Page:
According to Washington, the list of improvements on campus over the past couple years include, but are not limited to, the removal of various structures, roof and ceiling repairs, construction of additional sidewalks, resurfacing parking lots, and technology upgrades in the science labs.
“We’ve done a lot to improve facilities,” he added. “We’ve also done a lot with the residence halls, and we have a new food service coming in with more healthy options in the commons.”
UU announced recently it had reached a deal with Aladdin Food Management Services, which will assume the duties of providing all dining needs campus-wide beginning Aug. 1. The collaboration, according to a UU press release, includes the renovation of The Dining Commons as well as improvements to the White Family Grill.
Washington said not only is he “really pleased” with the healthy food options Aladdin will soon offer on campus, but he’s excited about being able to offer students a better “commons experience” as well as one highly-coveted item in particular – Starbucks coffee.
Springfield News-Sun (May 17, 2017): New Urbana U. leader pledges closer ties with businesses, community
By Matt Sanctis
Urbana University’s new executive vice president said Wednesday he plans to develop closer ties between the university and local businesses.
Christopher Washington was named executive vice president of Urbana University last month after former President George Lucas resigned. Washington said Wednesday the university will play a more active role in the region and will develop deeper ties with area businesses, particularly in fields like manufacturing.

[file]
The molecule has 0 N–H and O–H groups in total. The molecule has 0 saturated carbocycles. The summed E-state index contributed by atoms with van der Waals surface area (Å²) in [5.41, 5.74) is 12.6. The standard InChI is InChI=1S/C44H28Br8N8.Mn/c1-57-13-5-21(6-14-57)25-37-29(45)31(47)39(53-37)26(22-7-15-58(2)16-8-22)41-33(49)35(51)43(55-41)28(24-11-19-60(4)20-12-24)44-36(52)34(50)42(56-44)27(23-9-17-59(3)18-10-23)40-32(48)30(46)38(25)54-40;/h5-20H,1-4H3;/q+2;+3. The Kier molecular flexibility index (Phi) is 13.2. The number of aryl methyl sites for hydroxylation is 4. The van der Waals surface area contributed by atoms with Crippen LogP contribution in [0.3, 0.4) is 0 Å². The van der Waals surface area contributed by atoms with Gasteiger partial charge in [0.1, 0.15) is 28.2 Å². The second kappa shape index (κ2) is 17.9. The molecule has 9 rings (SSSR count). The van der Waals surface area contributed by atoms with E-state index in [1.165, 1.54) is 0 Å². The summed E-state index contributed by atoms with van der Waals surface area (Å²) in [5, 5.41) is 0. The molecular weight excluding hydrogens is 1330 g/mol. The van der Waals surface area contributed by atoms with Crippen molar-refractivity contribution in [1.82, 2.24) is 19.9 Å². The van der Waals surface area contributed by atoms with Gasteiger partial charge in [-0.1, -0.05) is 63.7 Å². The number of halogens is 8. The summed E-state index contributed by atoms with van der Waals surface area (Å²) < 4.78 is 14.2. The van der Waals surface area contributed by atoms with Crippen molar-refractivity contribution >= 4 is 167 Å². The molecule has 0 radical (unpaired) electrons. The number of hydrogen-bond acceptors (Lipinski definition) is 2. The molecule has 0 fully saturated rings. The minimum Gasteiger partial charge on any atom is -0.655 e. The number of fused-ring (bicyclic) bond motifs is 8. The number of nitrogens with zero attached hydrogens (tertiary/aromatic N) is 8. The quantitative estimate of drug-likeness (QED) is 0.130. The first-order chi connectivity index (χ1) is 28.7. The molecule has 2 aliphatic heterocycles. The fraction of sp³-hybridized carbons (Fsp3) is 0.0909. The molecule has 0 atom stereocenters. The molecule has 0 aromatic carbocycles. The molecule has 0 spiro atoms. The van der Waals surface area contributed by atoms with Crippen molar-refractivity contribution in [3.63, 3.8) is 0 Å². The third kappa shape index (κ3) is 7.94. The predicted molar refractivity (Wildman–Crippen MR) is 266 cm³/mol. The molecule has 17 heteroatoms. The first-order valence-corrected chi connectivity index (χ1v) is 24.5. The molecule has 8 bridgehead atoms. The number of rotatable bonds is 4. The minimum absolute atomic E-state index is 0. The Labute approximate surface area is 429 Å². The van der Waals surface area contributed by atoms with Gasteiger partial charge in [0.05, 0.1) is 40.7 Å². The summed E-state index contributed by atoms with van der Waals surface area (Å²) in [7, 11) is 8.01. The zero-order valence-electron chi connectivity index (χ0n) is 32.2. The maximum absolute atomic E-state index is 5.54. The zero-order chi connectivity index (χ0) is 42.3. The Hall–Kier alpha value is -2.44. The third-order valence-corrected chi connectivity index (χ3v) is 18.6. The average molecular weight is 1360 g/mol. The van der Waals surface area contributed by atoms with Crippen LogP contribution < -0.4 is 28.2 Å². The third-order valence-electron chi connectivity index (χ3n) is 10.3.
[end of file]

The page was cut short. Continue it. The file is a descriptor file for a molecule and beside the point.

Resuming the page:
“We have to offer programs of study that are relevant to the surrounding community,” Washington said.
Washington is taking over at a time when Urbana University will shift to a branch campus of Franklin University. Franklin acquired the Champaign County campus in 2014 after Urbana University faced years of lean enrollment and financial struggles. As part of the deal, Urbana now functions as a division of Franklin but retains its name. Franklin is a private, nonprofit institution based in Columbus.
The two entities currently undergo a separate accreditation process. If Urbana University receives approval to become a branch campus of Franklin, it would fall under Franklin’s accreditation process.
The Columbus school is working through that process with the Higher Learning Commission, an accreditation agency. Franklin hopes to receive approval to combine accreditation for the two universities as early as next month, Washington said.
Urbana University has been under academic probation since November 2014 when the smaller campus faced a variety of challenges. The university has about 1,800 students and has a roughly $31 million economic impact on the region.
Washington said he’s already meeting with leaders from Champaign County businesses and school districts to ensure the university’s academic programs are aligned with the skills employers want. Champaign County and the surrounding areas rely heavily on manufacturing, he said.
“We really are looking to ensure we’re more integrated into the Urbana community,” Washington said.
About Urbana University
Founded in 1850, Urbana University serves more than 1800 students from around the world from its 128 acre campus nestled in the historic city of Urbana, Ohio. Known for innovative academic programs that feature personal attention from faculty, the University offers more than 30 undergraduate programs and several graduate degrees, delivering course work in class, online, or a combination of both. Blue Knights athletics includes 15 NCAA Division II sports along with intercollegiate bowling, cheerleading, and shooting sports.